It may have grown tougher to finance leveraged buyouts in recent weeks, but that doesn’t give industry experts reason to suspect private equity has cooled on the automotive sector.

“There are a lot of distressed auto suppliers out there, and these firms see it as a chance to buy on the cheap, fix it and grow,” says Daniel Cheng, vice president of automotive consulting firm A.T. Kearney Inc.

“There’s also a lot of automotive talent out there, so many of these firms have executives on retainer, or in their sphere of influence, that can come in and fix things.”

Plays by private equity, however, appear to meet with more difficulty these days. For instance, shareholders of Lear Corp. rejected a proposal from billionaire investor Carl Icahn to take the supplier private in a $2.9 billion deal. They thought the company was worth more.

And even the $5.6 billion grab of robustly healthy Allison Transmission from General Motors Corp. by equity firms the Carlyle Group and Onex Corp. ran into financing trouble.

Investors reportedly became skittish over further fallout from the U.S. sub-prime lending debacle, a situation that led Chrysler Group to sweeten the rates on term loans to help finance its buyout by Cerberus Capital Management LP.

Nevertheless, A.T. Kearney stands by its forecasts that private-equity ownership of North America’s top suppliers will grow to 36% by 2010, from 25% today.

“It’s definitely going to have an impact on the automotive space for some time to come,” says Cheng, co-author of the 11th annual A.T. Kearney Townsend study, which examines industry trends.

One reason behind the persistence of private equity is simply the number of struggling suppliers, which could increase given the right macroeconomic factors and industry trends.

Should commodity prices rise alongside tighter consumer spending and additional market-share losses for domestic auto makers, A.T. Kearney predicts a domino effect similar to the steel industry’s collapse. Given those factors, some 40%-50% of suppliers could file bankruptcy, the study says.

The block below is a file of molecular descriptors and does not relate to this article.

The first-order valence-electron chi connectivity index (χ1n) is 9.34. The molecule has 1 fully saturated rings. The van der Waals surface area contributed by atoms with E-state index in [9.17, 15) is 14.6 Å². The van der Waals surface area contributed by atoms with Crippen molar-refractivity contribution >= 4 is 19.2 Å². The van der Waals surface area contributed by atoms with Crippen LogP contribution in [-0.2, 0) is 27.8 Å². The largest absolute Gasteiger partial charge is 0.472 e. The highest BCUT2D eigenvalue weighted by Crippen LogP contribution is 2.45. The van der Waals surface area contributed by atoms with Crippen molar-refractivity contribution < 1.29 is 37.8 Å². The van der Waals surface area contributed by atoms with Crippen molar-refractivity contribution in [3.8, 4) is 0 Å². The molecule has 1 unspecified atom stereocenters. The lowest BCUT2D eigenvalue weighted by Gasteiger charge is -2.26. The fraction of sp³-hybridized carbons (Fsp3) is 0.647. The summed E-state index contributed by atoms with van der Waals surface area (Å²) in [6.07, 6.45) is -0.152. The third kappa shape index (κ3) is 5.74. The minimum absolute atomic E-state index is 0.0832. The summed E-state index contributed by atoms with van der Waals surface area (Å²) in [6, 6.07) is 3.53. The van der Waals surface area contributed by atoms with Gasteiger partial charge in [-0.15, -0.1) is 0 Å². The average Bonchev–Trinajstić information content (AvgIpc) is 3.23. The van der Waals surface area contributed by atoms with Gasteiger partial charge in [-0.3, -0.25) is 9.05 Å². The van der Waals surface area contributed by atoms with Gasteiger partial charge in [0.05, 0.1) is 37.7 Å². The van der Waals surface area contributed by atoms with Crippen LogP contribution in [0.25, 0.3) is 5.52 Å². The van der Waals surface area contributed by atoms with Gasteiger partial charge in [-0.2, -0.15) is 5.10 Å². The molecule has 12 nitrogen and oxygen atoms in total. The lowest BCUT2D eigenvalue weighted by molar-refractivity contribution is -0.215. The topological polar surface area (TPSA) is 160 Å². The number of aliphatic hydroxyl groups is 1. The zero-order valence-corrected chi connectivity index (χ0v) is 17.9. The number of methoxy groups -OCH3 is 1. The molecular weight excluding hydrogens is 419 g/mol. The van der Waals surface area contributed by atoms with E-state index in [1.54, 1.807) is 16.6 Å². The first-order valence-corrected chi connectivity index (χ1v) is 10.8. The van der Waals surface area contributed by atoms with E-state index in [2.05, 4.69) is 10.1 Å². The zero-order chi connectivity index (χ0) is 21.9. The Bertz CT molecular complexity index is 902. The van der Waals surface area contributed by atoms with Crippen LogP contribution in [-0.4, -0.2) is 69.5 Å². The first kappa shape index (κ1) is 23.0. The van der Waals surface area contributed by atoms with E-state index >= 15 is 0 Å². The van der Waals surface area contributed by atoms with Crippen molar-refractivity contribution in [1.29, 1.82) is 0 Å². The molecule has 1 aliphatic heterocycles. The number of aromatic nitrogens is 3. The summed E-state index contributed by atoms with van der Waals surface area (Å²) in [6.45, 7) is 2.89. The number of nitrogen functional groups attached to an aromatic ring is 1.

But given current flat commodity prices; steady consumer spending; and stabilized, or at least moderately declining, market share among Detroit’s Big Three auto makers, A.T. Kearney sees only about 1% to 3% of the industry entering bankruptcy by the end of the year.

That rate is comparable with the activity the industry witnessed between 2001 and 2004. “The companies emerging from bankruptcy are coming out faster than they’re going in,” Cheng says.

Looking ahead, A.T. Kearney expects private-equity firms to focus more on growth than restructuring. To this point, about 80% of private-equity deals have targeted under-performing suppliers.

The deals usually last three years or less, the study says. During ownership, the equity firm generally focuses on lowering operating costs; improving working capital to increase cash flow; addressing fundamental performance issues; and determining which products make the most money.

In fact, Cheng notes, it’s not uncommon for private equity to turn away business.

“It used to be that in order to be perceived as a good supplier, you would make money on some programs, lose money on others and just hope they balanced out,” he says. “Now, if it’s not going to make money, (suppliers owned by equity firms) are not going to (buy in).”

Private-equity ownership also appears headed away from the restructuring phase and into the growth phase, either with one firm buying a supplier from another that has completed reorganization, or the firm acquiring a group of suppliers to form a nucleus to grow the business.

About 20% of deals today are growth oriented. Ownership is more strategic, usually lasting between three and five years. Instead of shedding jobs to cut costs, the company hires additional workers to support growth.

The consolidation of several suppliers, meanwhile, provides the new business with scale, and complementary technology could be acquired to support market leadership. Typically, the new business also will expand its presence globally.

“We think that private equity (going forward) will focus on growth in addition to restructuring,” Cheng says. “You hear a lot about them becoming strategic investors, as opposed to financial investors, but how that plays out remains to be seen.”

Private equity, however, does appear on its way to shedding its reputation as a corporate raider.

During its courtship of Chrysler, for example, Cerberus maintained it had no exit strategy in its plans, nor any intention to replace the existing management team. Rather, the firm’s chairman expressed faith in the auto maker’s turnaround plan and a deep affection for the U.S. domestic auto industry.

Indeed, A.T. Kearney claims, private-equity firms tend to create more value through their management discipline, financial expertise and access to capital.

“There is a perception in the public that private-equity firms come in as financial investors to strip down the company, flip it and cash out,” Cheng says. “But over time, as firms execute their growth strategy, they tend to add more people.”